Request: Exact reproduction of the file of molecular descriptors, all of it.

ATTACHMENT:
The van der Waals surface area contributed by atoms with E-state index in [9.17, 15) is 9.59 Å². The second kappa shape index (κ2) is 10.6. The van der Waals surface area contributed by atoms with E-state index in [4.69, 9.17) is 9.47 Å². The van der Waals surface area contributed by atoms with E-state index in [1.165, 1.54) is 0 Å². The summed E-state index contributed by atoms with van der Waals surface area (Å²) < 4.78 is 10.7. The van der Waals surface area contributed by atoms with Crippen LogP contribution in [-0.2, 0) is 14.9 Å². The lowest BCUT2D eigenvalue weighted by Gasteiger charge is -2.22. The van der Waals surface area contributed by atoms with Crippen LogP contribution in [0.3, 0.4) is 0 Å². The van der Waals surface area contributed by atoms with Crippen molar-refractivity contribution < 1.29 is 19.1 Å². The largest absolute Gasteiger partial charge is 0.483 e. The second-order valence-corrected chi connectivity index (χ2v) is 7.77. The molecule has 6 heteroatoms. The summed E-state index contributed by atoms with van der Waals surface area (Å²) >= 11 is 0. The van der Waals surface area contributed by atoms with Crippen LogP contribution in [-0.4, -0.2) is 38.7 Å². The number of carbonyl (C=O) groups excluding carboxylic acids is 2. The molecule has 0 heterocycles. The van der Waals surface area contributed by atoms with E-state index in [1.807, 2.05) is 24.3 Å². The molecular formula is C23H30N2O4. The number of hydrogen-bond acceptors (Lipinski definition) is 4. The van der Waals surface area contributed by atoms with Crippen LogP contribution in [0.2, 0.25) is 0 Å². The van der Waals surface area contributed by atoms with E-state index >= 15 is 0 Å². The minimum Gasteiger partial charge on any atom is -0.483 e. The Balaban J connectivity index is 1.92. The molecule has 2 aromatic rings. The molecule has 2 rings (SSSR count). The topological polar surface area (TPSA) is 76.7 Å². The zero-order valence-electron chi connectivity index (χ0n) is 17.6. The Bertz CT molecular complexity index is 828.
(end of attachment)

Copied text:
The van der Waals surface area contributed by atoms with E-state index in [9.17, 15) is 9.59 Å². The second kappa shape index (κ2) is 10.6. The van der Waals surface area contributed by atoms with E-state index in [4.69, 9.17) is 9.47 Å². The van der Waals surface area contributed by atoms with E-state index in [1.165, 1.54) is 0 Å². The summed E-state index contributed by atoms with van der Waals surface area (Å²) < 4.78 is 10.7. The van der Waals surface area contributed by atoms with Crippen LogP contribution in [-0.2, 0) is 14.9 Å². The lowest BCUT2D eigenvalue weighted by Gasteiger charge is -2.22. The van der Waals surface area contributed by atoms with Crippen LogP contribution in [0.3, 0.4) is 0 Å². The van der Waals surface area contributed by atoms with Crippen molar-refractivity contribution < 1.29 is 19.1 Å². The largest absolute Gasteiger partial charge is 0.483 e. The second-order valence-corrected chi connectivity index (χ2v) is 7.77. The molecule has 6 heteroatoms. The summed E-state index contributed by atoms with van der Waals surface area (Å²) >= 11 is 0. The van der Waals surface area contributed by atoms with Crippen LogP contribution in [-0.4, -0.2) is 38.7 Å². The number of carbonyl (C=O) groups excluding carboxylic acids is 2. The molecule has 0 heterocycles. The van der Waals surface area contributed by atoms with E-state index in [1.807, 2.05) is 24.3 Å². The molecular formula is C23H30N2O4. The number of hydrogen-bond acceptors (Lipinski definition) is 4. The van der Waals surface area contributed by atoms with Crippen LogP contribution in [0.2, 0.25) is 0 Å². The van der Waals surface area contributed by atoms with E-state index >= 15 is 0 Å². The minimum Gasteiger partial charge on any atom is -0.483 e. The Balaban J connectivity index is 1.92. The molecule has 2 aromatic rings. The molecule has 2 rings (SSSR count). The topological polar surface area (TPSA) is 76.7 Å². The zero-order valence-electron chi connectivity index (χ0n) is 17.6. The Bertz CT molecular complexity index is 828.